The Foreign Office is warning Britons not to travel to mainland China, unless their journey is essential.
It comes as Britons in Hubei Province, at the centre of the coronavirus outbreak, prepare to be flown home as early as Thursday.
The virus has caused more than 100 deaths, spreading across China and to at least 16 other countries.
There have been no confirmed cases in the UK so far, with 97 people testing negative for the virus.
The FCO had already warned against all travel to Hubei Province, saying anyone there who could leave should do so.
Its new advice warns against "all but essential travel to the rest of mainland China (not including Hong Kong and Macao)".
It warns the Chinese government is imposing further restrictions on movement, adding: "It may become harder over the coming weeks for those who wish to leave China to do so."
The FCO is arranging to evacuate Britons from Wuhan and the surrounding Hubei province, urging those who want to leave to contact the British consulate before 11:00 local time on Wednesday.
Up to 300 British people are thought to be in the area, which is now under strict travel restrictions. Officials estimate as many as 200 of them will want to return to the UK.
One teacher in Wuhan, the capital city of the province, told the Press Association UK citizens were being given details of forthcoming flights - with some understood to be scheduled to fly back on Thursday morning.
'Cities could be closed at short notice'
Travel journalist Simon Calder told BBC News the FCO's change of advice was "extremely significant".
"My estimate is that there are around 10,000 holidaymakers in China at the moment and many thousands more who are on business or living as expatriates," he said.
"The Foreign Office is being clear that it is not overly concerned with people who are there at the moment, it is more that they want to manage the scale of any possible problems.
"At the moment people can fly freely in and out of Beijing and Shanghai - the Foreign Office appears to be concerned that cities like that could be closed at short notice."
Mr Calder said airlines flying from the UK to China "have all said that they will provide refunds and anyone booked on a package holiday due to depart imminently will be entitled to a full refund".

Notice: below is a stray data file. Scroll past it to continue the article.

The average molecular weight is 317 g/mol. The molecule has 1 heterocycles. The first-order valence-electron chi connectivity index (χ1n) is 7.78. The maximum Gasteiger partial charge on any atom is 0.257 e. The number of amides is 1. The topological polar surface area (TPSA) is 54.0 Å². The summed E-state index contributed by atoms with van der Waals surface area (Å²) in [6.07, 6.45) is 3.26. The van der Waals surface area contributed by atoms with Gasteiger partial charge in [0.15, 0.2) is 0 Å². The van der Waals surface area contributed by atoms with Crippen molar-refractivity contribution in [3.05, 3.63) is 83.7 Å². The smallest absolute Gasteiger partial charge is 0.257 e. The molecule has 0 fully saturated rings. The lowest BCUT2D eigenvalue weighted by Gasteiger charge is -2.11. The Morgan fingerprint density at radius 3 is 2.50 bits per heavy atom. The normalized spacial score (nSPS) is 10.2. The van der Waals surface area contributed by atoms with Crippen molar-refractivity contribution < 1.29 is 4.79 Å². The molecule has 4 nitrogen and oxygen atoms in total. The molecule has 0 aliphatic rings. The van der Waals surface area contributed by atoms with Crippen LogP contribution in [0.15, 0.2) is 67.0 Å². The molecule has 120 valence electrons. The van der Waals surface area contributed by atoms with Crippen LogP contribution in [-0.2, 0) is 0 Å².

Those with packages booked to depart beyond the next week or so may be told to wait and see by their travel company, in case the FCO changes its advice.
"Anyone who travels to China against the Foreign Office advice risks invalidating their insurance," he added.
Amie Keeley, head of news at Travel Weekly, said it was a quiet time for organised tours in China, but operators had been offering customers with bookings later in the year refunds or alternative travel dates.
Foreign Secretary Dominic Raab said the government was "working urgently to finalise arrangements for an assisted departure from Hubei Province for British nationals this week, and are in contact with people in Hubei to ensure they register their interest and that we can keep them updated".
Britons have also been advised by the FCO to "comply with any additional screening measures put in place by the local authorities".
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British Airways said it was assessing its schedule of flights to China, while Virgin Atlantic said its flights to Shanghai woud continue to operate as usual.
A UK expert developing a vaccine against the virus has said it has a "very good chance" of being effective.
Professor Robin Shattock, head of mucosal infection and immunity at Imperial College London, said he plans to start testing the vaccine on animals by the middle of February, with human studies in the summer if enough funding is secured.
Britons in parts of China affected by the virus have been criticising the UK government for not doing enough to help them leave.
Some in Wuhan said they had been given little information, compared with those from other countries. The US and Japan have been sending planes to Wuhan to evacuate their citizens.
Meanwhile, tests on people who have returned to the UK from the area are continuing.
One man currently being tested was filmed as he left home in Harborne, Birmingham, on Monday, on his way to hospital.
A video posted on Twitter by a neighbour showed him being escorted to an ambulance by a medic wearing a protective suit.
Earlier, Public Health England in the West Midlands said blood tests on the man were ongoing but it later said it was not in a position to comment on individual cases and would not provide rolling updates on tests.
It said testing for coronavirus involved taking samples from the patient's nose, throat and deeper respiratory tract and sending them to a laboratory which could provide a result within 24 hours.